If I was to go work for another team inside Microsoft right now, I think the team I’d be most tempted to work for is the Outlook team.

 

Why?—because in my opinion at least, Outlook is the next big emerging developer platform at Microsoft and building developer platforms is fun and exciting.  Think about how many millions of people spend their days “in Outlook”.  If I were in a corporation building a solution for these people, I’d want to build it in a way that’s tightly integrated with Outlook.  I’d want to present corporate data there, track tasks there, integrate with contact data, integrate with calendaring, etc.  I’d want to turn Outlook into the portal where my users get stuff done.

 

Certainly this is already being done today—I love plugins like NewsGator (written in managed code baby!) that integrate with Outlook.  The activity in this area is amazing.  For example, try watching the slipstick.com feed for a while and see all the cool third party software being developed for Outlook.

 

The problem is that integrating with Outlook is harder than it should be.  Despite this, people are navigating around the occasional land mines in Outlook add-ins development and getting it done anyway.  The Outlook team knows this and they are working to improve this—so this is the part where I give unsolicited advice.  This advice is not really just specific to Outlook but most of it is applicable to any application that wants to be the next emerging platform and attract developers to it.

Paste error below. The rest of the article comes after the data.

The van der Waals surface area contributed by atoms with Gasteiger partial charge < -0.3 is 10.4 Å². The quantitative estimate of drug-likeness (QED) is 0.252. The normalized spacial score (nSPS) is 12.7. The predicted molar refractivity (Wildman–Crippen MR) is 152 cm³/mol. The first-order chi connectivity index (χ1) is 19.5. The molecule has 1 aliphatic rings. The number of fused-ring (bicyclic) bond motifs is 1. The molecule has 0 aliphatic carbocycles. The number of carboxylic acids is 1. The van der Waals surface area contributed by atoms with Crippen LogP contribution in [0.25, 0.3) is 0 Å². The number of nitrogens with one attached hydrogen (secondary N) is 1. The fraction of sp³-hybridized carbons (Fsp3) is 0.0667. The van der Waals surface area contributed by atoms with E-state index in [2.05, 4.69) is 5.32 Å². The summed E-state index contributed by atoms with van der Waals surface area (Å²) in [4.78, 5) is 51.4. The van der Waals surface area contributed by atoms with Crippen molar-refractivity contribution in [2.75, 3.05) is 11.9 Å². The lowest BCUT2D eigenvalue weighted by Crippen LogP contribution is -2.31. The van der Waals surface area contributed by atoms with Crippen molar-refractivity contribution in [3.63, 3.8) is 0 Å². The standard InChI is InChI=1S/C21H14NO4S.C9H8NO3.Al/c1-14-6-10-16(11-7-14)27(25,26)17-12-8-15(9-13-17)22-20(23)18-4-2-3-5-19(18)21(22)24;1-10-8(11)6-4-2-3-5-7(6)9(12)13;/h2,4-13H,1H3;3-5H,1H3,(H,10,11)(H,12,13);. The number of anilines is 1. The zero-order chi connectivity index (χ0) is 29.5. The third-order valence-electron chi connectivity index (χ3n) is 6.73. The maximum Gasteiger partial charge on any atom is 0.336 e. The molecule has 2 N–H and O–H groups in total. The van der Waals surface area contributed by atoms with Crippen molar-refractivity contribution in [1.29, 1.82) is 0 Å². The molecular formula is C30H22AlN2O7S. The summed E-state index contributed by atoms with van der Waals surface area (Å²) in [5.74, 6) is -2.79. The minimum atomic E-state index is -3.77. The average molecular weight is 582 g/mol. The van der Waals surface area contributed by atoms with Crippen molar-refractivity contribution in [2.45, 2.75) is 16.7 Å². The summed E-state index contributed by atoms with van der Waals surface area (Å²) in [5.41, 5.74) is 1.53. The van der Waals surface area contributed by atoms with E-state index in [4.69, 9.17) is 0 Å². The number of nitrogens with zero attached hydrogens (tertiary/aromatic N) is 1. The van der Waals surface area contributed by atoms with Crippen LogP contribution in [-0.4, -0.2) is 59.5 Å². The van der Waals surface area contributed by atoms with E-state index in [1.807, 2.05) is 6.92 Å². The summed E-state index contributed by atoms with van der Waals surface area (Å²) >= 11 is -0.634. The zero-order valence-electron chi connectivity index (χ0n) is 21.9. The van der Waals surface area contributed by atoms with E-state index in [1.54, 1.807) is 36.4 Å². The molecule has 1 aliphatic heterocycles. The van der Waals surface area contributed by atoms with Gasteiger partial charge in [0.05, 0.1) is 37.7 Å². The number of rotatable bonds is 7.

First a little background. In a previous lifetime, I worked on a product called iGrafx FlowCharter Professional at a company called Micrografx (now owned by Corel).  A big part of my job was to work on rewriting the object model of FlowCharter from scratch.  We also created a set of lower level APIs to let you deeply integrate add-ins into the program—and we enabled all sorts of cool things like providing your own alternate views of the diagramming space, creating new app level windows, you name it.  Once we shipped, we received the Visual Basic programmer’s Journal Readers Choice Award for our efforts which I was pretty happy about.  As a result of that effort and my subsequent work on VBA, VSA, and VSTO I’ve encountered some ideas that can help you when trying to be a platform:

 

  1. Build real parts of your product on top of your object model and public API.  This is the most important idea of all.  A big reason why some extensibility scenarios in Office are hard is because the teams building the extensibility aren’t always dogfooding their own extensibility models.  Real and important chunks of your product should be built on top of your extensibility model.  At Micrografx, we built large pieces of our product on top of our extensibility model.  We as developers fixed tons of issues and found the holes in the extensibility model because we were building on it ourselves.  The result was a much more mature and stable extensibility model than could ever have occurred otherwise.